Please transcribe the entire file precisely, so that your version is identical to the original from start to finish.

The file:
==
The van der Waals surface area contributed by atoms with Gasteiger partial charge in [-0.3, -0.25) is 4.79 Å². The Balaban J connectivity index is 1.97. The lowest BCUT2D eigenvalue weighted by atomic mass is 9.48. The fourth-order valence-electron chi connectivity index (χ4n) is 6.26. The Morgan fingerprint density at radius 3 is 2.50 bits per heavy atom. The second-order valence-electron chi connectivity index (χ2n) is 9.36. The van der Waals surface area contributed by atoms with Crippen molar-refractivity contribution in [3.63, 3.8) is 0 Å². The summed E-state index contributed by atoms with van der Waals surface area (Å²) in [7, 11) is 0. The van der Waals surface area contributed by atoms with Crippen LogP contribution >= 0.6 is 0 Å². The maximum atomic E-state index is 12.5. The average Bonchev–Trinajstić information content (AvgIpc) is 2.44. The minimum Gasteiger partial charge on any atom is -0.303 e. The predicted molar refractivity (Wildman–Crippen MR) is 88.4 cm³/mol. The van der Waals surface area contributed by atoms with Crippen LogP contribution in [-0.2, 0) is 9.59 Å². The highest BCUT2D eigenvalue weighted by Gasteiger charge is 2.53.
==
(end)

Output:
The van der Waals surface area contributed by atoms with Gasteiger partial charge in [-0.3, -0.25) is 4.79 Å². The Balaban J connectivity index is 1.97. The lowest BCUT2D eigenvalue weighted by atomic mass is 9.48. The fourth-order valence-electron chi connectivity index (χ4n) is 6.26. The Morgan fingerprint density at radius 3 is 2.50 bits per heavy atom. The second-order valence-electron chi connectivity index (χ2n) is 9.36. The van der Waals surface area contributed by atoms with Crippen molar-refractivity contribution in [3.63, 3.8) is 0 Å². The summed E-state index contributed by atoms with van der Waals surface area (Å²) in [7, 11) is 0. The van der Waals surface area contributed by atoms with Crippen LogP contribution >= 0.6 is 0 Å². The maximum atomic E-state index is 12.5. The average Bonchev–Trinajstić information content (AvgIpc) is 2.44. The minimum Gasteiger partial charge on any atom is -0.303 e. The predicted molar refractivity (Wildman–Crippen MR) is 88.4 cm³/mol. The van der Waals surface area contributed by atoms with Crippen LogP contribution in [-0.2, 0) is 9.59 Å². The highest BCUT2D eigenvalue weighted by Gasteiger charge is 2.53.